Oooh! Aah! Give me Cantona
THE RUNTON WEREWOLF. By Ritchie Perry Hutchinson Pounds 9.99.
Soccer mad? Ask most boys aged eight to 12 and the answer will be a resounding yes. But how do you get to be any good at it? With soccer courses proliferating and children becoming reluctant to go on holiday with their parents and miss out on six hours a day chasing a ball, this must be a question dear to the young male heart.
Bang in the 50-yard box, then, is Soccer Mad from Rob Childs (Corgi Pounds 2.99), the racily-written tale of how one boy takes his Sunday team of rag-tag juveniles to face the champions in the local league. If you can't guess the result you've been following too much football and not enough children's fiction.
Team Mates, a new series by Paul Cockburn, is equally racy in style, but pitched a little older. Teenage concerns of dress, social mores and embarrassing parents mix with the burning desire of friends Chris, Nick and Russell to rise to the top in professional sport. Their various adventures do speak to young male adolescents, but the typeface is very hard on the eyes.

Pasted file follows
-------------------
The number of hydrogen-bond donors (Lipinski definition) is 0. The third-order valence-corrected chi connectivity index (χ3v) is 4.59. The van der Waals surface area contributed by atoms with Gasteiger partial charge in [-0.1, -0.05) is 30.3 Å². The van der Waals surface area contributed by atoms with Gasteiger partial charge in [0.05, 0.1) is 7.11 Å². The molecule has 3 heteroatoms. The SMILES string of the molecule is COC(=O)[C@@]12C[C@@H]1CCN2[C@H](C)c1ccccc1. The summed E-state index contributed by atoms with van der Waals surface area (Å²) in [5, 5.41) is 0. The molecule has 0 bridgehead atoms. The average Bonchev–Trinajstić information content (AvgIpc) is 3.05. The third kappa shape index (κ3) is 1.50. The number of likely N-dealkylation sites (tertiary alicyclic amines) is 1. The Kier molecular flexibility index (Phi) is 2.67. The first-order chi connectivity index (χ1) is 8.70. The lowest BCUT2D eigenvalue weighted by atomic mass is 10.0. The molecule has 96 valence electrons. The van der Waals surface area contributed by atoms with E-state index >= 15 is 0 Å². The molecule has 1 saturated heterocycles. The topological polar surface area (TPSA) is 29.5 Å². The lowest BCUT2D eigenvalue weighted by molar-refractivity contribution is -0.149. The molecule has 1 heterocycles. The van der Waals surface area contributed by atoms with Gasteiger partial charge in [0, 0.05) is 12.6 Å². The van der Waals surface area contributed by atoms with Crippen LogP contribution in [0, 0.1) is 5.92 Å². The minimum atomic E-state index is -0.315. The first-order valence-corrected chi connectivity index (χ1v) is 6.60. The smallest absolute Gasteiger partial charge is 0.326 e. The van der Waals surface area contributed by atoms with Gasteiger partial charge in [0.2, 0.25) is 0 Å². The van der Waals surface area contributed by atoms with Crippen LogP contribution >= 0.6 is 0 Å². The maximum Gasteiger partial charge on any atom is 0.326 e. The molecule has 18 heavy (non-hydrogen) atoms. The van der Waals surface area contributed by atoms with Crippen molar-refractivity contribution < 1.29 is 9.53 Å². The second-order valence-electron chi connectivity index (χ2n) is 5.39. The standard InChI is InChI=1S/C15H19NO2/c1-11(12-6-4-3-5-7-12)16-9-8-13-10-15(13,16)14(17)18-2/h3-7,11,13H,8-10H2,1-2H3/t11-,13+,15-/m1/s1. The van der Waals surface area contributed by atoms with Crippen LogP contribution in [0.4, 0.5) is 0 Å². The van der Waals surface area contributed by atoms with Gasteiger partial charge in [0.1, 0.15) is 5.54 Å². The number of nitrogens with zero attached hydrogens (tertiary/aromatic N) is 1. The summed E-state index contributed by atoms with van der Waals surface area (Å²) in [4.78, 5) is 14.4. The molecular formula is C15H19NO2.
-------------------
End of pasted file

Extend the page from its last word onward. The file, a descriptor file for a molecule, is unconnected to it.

Frances Fairweather - Demon Striker! by Derek Smith (Faber Pounds 5.99) is a politically correct look at gender and identity through the metaphor of football. It's not a bad read, either, though many of its target audience of nine-year-olds and up might find their credulity strained by the adventures of its heroine. Frances is so desperate to play footie that she disguises herself as a boy and scores successfully in a junior league team.
Slightly more unlikely, though less inspiring for sport-crazed girls, is The Runton Werewolf by Ritchie Perry. Twelve-year old Alan is really an alien werewolf but he loves football. I can't go on. Suffice to say that boys of a similar age find this tale deeply amusing.
From an adult point of view, there is no harm in it and it has the educational element of a French exchange. Personally, I'd settle for Cantona every time.